THE SERIES "Grace and Frankie"

WHEN | WHERE All 13 episodes begin streaming Friday on Netflix

WHAT IT'S ABOUT Grace (Jane Fonda) and Frankie (Lily Tomlin) meet for dinner at a tony Los Angeles restaurant in anticipation of some good news -- that their respective husbands, and law partners, Robert (Martin Sheen) and Sol (Sam Waterston), are finally planning to retire. Doesn't work out that way: They reveal they are both gay and planning to marry each other.

Neither Grace nor Frankie were friends before, but in crisis they form a bond, and figure out how to move forward together. This 13-episode series was created by Marta Kauffman (who co-created "Friends" with David Crane) and veteran comedy showrunner Howard J. Morris. Both Kauffman and Morris co-created the early '90s HBO comedy, "Dream On," and its star, Brian Benben, makes a cameo in their new series.

MY SAY Whether to like or simply endure "Grace and Frankie" probably means to approach this on its own terms. Problematically, once approached, even those terms aren't exactly easy to navigate either. The opening episode creaks and groans under the weight of a malnourished premise that feels like an update of an old movie, say, "The First Wives Club." The setup is stagey, the dialogue slack (or -- worse -- obvious).

But the only terms that really matter here are a pair of legends who have spent more years collectively in front of a camera then they'd probably like to be reminded of. They effortlessly know how to elevate even average material -- and pretty much do so here.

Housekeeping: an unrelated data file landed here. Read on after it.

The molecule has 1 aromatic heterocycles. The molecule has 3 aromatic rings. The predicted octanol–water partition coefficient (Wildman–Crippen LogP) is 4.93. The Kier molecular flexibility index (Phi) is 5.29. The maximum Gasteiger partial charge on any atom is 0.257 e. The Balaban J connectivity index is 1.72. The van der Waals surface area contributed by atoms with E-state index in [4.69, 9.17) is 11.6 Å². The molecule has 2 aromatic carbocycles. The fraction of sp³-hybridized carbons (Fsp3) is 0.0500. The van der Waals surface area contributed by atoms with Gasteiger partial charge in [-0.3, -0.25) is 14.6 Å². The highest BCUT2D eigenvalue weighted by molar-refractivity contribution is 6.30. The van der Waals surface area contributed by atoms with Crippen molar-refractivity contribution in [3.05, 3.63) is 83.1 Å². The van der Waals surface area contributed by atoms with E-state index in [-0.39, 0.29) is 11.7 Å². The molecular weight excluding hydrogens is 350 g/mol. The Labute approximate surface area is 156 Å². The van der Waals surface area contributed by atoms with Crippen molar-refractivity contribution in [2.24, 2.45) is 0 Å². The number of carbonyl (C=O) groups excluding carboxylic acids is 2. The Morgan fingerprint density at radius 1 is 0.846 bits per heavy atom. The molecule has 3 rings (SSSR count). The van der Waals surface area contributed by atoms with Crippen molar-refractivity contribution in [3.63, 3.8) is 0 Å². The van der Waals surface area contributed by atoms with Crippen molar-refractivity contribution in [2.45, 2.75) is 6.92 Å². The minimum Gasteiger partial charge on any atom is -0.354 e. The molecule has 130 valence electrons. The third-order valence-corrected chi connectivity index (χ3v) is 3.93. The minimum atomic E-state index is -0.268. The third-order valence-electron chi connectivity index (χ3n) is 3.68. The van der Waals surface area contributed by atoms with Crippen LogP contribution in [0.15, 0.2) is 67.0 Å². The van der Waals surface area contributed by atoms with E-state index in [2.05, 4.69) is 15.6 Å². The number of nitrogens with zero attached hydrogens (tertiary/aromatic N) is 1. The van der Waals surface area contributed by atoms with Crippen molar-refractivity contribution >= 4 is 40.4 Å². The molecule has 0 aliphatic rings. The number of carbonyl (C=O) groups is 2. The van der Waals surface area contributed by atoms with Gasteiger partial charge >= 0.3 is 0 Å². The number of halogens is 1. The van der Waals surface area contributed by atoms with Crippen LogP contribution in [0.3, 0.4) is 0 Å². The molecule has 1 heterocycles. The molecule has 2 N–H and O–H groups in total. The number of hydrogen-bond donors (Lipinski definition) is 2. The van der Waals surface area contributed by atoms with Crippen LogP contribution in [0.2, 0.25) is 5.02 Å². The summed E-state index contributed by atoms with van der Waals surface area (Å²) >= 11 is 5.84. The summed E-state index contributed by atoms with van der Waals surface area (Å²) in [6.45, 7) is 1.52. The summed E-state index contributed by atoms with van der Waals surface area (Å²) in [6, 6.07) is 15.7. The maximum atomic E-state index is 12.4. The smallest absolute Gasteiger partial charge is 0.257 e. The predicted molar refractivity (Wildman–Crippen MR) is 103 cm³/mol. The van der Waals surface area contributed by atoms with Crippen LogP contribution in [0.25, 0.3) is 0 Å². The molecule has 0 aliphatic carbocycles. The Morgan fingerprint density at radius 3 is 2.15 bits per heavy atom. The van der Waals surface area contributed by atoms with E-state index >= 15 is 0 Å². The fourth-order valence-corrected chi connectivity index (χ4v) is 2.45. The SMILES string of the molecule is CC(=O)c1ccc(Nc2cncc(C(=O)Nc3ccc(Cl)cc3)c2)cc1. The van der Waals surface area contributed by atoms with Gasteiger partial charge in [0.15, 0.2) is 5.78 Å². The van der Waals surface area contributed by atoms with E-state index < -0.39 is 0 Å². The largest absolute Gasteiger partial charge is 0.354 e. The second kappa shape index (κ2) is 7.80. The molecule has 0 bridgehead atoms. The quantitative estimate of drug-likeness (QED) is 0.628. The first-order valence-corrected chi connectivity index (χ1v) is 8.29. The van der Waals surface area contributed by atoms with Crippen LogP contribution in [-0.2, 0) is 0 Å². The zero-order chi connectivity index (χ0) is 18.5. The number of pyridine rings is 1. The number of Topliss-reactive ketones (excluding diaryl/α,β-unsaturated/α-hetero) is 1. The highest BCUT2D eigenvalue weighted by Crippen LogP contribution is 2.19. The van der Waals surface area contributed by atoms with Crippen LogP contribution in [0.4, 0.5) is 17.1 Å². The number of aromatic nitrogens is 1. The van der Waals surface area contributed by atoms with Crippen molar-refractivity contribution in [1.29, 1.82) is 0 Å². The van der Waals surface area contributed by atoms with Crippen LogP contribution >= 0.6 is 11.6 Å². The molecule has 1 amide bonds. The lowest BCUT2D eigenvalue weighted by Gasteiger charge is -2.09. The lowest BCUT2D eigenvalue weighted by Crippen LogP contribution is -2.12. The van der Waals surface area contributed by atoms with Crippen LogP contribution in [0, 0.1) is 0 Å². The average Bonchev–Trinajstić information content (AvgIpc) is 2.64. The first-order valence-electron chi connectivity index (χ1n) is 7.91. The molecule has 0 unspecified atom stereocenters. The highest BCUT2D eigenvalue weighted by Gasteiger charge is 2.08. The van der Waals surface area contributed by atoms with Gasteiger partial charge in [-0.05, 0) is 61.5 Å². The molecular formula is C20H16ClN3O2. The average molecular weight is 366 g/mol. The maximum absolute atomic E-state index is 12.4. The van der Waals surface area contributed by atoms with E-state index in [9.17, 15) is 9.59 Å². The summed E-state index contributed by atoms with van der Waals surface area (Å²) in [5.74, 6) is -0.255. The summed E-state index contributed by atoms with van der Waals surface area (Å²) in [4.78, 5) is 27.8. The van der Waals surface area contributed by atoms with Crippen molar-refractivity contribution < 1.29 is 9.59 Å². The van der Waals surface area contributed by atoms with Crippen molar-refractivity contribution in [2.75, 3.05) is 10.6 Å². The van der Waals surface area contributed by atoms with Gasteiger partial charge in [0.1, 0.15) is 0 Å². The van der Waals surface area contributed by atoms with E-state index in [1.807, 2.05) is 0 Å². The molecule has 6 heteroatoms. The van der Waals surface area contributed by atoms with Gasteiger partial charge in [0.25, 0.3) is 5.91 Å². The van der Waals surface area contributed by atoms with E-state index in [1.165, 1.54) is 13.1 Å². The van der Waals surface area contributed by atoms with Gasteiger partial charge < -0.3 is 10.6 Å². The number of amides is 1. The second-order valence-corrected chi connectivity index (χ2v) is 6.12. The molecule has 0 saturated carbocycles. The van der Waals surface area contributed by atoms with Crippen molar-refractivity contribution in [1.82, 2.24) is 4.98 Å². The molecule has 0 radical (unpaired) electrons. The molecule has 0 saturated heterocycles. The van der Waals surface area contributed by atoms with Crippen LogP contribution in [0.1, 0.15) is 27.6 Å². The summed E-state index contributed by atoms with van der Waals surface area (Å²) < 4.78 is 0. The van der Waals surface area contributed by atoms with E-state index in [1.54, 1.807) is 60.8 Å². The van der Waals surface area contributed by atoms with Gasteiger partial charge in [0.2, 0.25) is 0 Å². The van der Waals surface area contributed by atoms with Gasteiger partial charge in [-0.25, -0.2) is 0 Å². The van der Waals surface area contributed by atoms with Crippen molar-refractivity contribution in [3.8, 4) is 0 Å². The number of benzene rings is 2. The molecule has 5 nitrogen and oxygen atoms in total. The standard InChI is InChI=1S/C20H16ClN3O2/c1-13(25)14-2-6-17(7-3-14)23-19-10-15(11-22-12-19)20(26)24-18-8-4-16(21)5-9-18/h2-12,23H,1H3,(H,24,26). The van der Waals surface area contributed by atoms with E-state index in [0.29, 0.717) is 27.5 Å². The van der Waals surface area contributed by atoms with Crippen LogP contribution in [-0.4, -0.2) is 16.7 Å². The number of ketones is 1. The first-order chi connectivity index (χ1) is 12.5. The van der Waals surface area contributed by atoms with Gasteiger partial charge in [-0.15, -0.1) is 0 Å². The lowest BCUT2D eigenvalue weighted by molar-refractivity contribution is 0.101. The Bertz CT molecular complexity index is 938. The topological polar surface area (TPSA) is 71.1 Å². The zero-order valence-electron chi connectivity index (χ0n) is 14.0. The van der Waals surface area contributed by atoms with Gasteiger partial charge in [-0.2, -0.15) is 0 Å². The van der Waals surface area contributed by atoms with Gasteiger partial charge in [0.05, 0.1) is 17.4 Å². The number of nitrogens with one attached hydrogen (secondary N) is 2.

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"Grace and Frankie" does improve somewhat over the six episodes that Netflix sent out for review and -- perhaps even better -- it evolves. Tomlin and Fonda's instincts are to build nuanced characters in the throes of a life crisis, while Kauffman's and Morris' instincts are to give them comedic beats. The results can be uneven and rarely "comedic" (and this really isn't exactly a comedy).

At a minimum, "Grace and Frankie" is a clinic -- in acting, timing, and how genuine stars are masters of both. The promise -- or at least hope -- is that they use these skills to build genuinely nuanced characters over all 13 episodes.

BOTTOM LINE A clunker, but at least Tomlin and Fonda are good -- and get better.